How Ryon Got Kicked Out of Our Group

Posted by on April 19, 2017

Play tabletop RPGs long enough, and you’ll run into him: the player who you no longer want to be part of your group. He’s not just annoying; he makes the game less fun for everyone.

Again, to be clear: this post is about a player who decreases everybody’s enjoyment of the game.

That was Ryon. He was rude, he’d elbow people when making jokes, he wouldn’t pay attention, and he’d show up an hour late for sessions then expect everyone to catch him up.

How did we kick him out? We didn’t. At least, not right away.

First, I sat down and defined the specific behavior that was causing the friction. The problematic behavior isn’t a problem for the player, so if you just tell a player “You’re being annoying,” he or she won’t know what you’re talking about.

I remembered specific things that Ryon said or did, like repeatedly shouting “No!” when another player suggested a reasonable course of action, or rolling his eyes repeatedly when another player talked, or pulling out his phone, or elbowing another player. You don’t have to remember it word-for-word, but the more specific, the better.

But I wasn’t done. If you just outline a problematic behavior, it’s easy for the player to discount its impact on the group. Again, it’s not a problem for the player. But if you explain the results of that behavior, you’ve changed the conversation from a personal complaint to a discussion about the entire group.

So I thought about the specific results of his behavior. This is hard to define, because it’s not necessarily external. It can be hurt feelings, or it can be about other people’s changed opinions of the player in question.

Besides, if I couldn’t think of specific negative results from Ryon’s behavior, something else isn’t right. Maybe I’m over-reacting, or maybe I’m identifying the wrong problem. But that’s another post.

Once I identified the behavior and how it was frustrating for our group, I talked to him one-on-one. I was able to do it face-to-face, which is best, since you can modulate your tone or body language. If you can’t do it that way, by voice is next best. I made sure to do it as privately as possible; confronting somebody in front of other people dramatically increases the tension (and the player’s behavior in the group is likely driven partly because it is in front of an audience). In this instance, I just took Ryon into another room as folks were arriving for the next session. While the conversation might technically have been audible if others got close enough, it was reasonably private.

What I told Ryon can be basically broken down into four parts:

  1. Some variation on, “Hey, can I give you some feedback?” You need to give the player a heads-up about the topic you’re about to address, and phrasing it as feedback makes it sound more neutral. It also gives the player a chance to say “Yes.”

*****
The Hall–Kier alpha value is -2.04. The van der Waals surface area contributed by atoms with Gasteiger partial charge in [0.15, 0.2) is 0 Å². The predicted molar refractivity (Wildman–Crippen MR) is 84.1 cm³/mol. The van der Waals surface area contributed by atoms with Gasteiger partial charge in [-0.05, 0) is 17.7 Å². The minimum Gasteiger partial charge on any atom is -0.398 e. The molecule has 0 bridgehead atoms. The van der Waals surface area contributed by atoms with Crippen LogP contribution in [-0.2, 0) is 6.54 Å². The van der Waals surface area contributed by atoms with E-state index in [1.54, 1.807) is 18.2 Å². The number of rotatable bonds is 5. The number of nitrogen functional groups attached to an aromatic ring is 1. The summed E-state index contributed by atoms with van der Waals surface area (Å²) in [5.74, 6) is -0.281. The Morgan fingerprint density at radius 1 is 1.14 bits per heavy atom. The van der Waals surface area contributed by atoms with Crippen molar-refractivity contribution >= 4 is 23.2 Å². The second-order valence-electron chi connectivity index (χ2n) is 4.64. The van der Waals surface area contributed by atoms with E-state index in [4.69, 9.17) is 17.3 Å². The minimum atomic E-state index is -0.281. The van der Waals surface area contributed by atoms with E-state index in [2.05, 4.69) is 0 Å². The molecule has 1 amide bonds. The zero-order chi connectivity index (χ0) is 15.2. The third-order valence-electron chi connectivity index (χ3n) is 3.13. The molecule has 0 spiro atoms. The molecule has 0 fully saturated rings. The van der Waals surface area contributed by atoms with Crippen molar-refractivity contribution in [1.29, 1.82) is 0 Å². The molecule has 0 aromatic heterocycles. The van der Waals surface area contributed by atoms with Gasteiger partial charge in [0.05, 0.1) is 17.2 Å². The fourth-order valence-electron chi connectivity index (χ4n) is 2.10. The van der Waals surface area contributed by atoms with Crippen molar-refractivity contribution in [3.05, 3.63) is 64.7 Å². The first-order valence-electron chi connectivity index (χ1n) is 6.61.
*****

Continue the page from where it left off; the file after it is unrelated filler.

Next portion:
2. Describe the problematic behavior.
  3. Describe the results of that behavior on the group.
  4. Ask the player to try something different from now on. Simply leaving it with a description of the problem focuses on the problem instead of on solutions. By asking the player do try something different later, you shift focus to the future, and the fact that the player can change.

That’s it.

Two important “don’t”s at this point:

Don’t tell the player specifically what to do. Leave it up to the player to figure out a different way of acting. He or she may not do so, but that’s okay; that’ll get taken care of, too.

Don’t argue. The player may want to debate with you about how big the problem is. The player may even do this out of a genuine desire to understand the situation. While you can answer the player’s specific questions, move on from this conversation as quickly as possible. You are not the player’s therapist.

This may surprise you, but most of the time, this will solve the problem. The player will come up with a different behavior, and the problem won’t happen again.

Unfortunately, Ryon wasn’t one of those players. He was a little better that session, but he went right back to the same behavior next session.

So I talked to the player again, this time adding a firm condition between parts 3 and 4: either he changes his behavior, or he’s not going to be welcome at this group any more.

Now again, if you’ve made it this far, most people will change their behavior. You’ve clearly laid out this problem twice now, and that’s enough for most people to realize they’ve been wrong.

But Ryon wasn’t one of those people either. He still had basically the same behaviors; he just wasn’t quite as bad about them as before (instead of showing up an hour late, he showed up 30 minutes late, among other things).

If this happens, it’s time to cut the cord. It’s best to do this face-to-face, but it’s also okay to send them a private message telling them they’re no longer welcome in the group. That’s what I did.

It sucks, but it happens.

Now if you’ve read this post this far, I’ll share a secret with you: I’ve never had a Ryon. I’ve given players feedback along these lines, but it’s never escalated to kicking a player out of the group. Why? I followed this pattern, so each player had plenty of chances to learn.

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